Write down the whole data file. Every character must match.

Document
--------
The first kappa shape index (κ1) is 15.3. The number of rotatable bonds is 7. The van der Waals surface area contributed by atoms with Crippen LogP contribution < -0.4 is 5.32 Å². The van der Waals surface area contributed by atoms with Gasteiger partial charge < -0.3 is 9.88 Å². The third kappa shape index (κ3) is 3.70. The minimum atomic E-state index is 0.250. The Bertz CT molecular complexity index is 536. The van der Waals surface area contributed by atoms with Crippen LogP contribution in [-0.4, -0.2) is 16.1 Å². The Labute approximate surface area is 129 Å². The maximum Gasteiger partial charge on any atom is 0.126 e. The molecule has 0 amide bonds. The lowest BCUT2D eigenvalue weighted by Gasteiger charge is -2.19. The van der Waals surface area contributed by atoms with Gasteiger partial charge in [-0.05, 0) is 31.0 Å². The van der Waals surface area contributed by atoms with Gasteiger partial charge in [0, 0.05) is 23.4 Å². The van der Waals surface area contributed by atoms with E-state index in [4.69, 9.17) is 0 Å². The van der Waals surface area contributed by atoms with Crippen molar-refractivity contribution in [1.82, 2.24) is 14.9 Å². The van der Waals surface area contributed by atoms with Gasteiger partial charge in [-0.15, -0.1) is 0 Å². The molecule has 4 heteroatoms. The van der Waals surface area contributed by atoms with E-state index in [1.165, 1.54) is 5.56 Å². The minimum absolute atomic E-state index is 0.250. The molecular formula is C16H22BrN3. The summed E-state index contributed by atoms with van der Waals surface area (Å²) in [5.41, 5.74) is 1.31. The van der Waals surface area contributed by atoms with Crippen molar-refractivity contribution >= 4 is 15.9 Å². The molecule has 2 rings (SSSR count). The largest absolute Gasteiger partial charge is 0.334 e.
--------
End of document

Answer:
The first kappa shape index (κ1) is 15.3. The number of rotatable bonds is 7. The van der Waals surface area contributed by atoms with Crippen LogP contribution < -0.4 is 5.32 Å². The van der Waals surface area contributed by atoms with Gasteiger partial charge < -0.3 is 9.88 Å². The third kappa shape index (κ3) is 3.70. The minimum atomic E-state index is 0.250. The Bertz CT molecular complexity index is 536. The van der Waals surface area contributed by atoms with Crippen LogP contribution in [-0.4, -0.2) is 16.1 Å². The Labute approximate surface area is 129 Å². The maximum Gasteiger partial charge on any atom is 0.126 e. The molecule has 0 amide bonds. The lowest BCUT2D eigenvalue weighted by Gasteiger charge is -2.19. The van der Waals surface area contributed by atoms with Gasteiger partial charge in [-0.05, 0) is 31.0 Å². The van der Waals surface area contributed by atoms with Gasteiger partial charge in [0, 0.05) is 23.4 Å². The van der Waals surface area contributed by atoms with E-state index in [4.69, 9.17) is 0 Å². The van der Waals surface area contributed by atoms with Crippen molar-refractivity contribution in [1.82, 2.24) is 14.9 Å². The van der Waals surface area contributed by atoms with Gasteiger partial charge in [-0.15, -0.1) is 0 Å². The molecule has 4 heteroatoms. The van der Waals surface area contributed by atoms with E-state index in [1.165, 1.54) is 5.56 Å². The minimum absolute atomic E-state index is 0.250. The molecular formula is C16H22BrN3. The summed E-state index contributed by atoms with van der Waals surface area (Å²) in [5.41, 5.74) is 1.31. The van der Waals surface area contributed by atoms with Crippen molar-refractivity contribution >= 4 is 15.9 Å². The molecule has 2 rings (SSSR count). The largest absolute Gasteiger partial charge is 0.334 e.